Powerful magnitude 7.1 natural disaster jolts Fukushima area


Saturday's magnitude 7.3 quake that struck Japan's northeastern coast is believed to be an aftershock of the 2011 killer natural disaster that triggered massive tsunami in the same area, a seismologist said.

Some 830,000 households in the Kanto region, which includes greater Tokyo, and about 90,000 households in Tohoku region are without power following Saturday's quake, Kato added.

The Japan Times reported that public broadcaster NHK stated that there aren't any abnormalities at the Fukushima nuclear power plant.

A powerful quake registering a magnitude of 7.1 rocked Japan Saturday night local time, with reports surfacing of widespread power outages and minor injuries.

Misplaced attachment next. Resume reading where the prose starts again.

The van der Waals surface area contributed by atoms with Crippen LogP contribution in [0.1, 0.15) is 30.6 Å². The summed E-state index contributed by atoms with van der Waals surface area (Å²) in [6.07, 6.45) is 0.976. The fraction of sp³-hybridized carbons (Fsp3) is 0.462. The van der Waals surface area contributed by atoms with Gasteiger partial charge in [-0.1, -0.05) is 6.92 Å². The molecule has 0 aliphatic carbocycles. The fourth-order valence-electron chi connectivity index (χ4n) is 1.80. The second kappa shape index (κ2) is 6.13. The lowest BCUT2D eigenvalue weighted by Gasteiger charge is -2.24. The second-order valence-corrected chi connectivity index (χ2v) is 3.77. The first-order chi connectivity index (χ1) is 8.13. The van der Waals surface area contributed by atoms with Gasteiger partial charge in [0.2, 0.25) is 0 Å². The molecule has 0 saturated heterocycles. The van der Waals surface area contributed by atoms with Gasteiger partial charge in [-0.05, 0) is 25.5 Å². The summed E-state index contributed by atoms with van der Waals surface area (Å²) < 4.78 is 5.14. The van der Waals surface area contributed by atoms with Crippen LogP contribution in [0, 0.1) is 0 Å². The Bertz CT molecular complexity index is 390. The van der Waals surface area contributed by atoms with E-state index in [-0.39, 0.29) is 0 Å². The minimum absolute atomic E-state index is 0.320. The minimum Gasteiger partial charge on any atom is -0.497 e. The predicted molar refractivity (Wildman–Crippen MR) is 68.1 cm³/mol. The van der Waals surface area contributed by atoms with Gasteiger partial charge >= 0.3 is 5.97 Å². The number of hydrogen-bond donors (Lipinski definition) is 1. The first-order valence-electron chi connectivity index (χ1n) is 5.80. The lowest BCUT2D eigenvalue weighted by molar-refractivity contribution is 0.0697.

The Japan Meteorological Agency said the quake had a magnitude of 7.3, raising it from a preliminary magnitude of 7.1.

There is no danger of a tsunami, according to NHK TV.

There were no immediate reports of significant damage, though local news broadcast images of a landslide on a highway.

The quake registered a strong 6 in the southern part of Miyagi, and the Nakadori central and Hamadori coastal regions of Fukushima, the agency said.

Prime Minister Yoshihide Suga headed into his office immediately after reports of the quake, and a crisis center was set up there. He said there were no reports of major injuries. Experts warned of aftershocks over the next several days, including possibly larger quakes.

There were no irregularities at the Fukushima Daiichi and Daini nuclear power plants, or at the Kahiwazaki-Kariwa nuclear plant, owner Tokyo Electric Power Company Holdings said.



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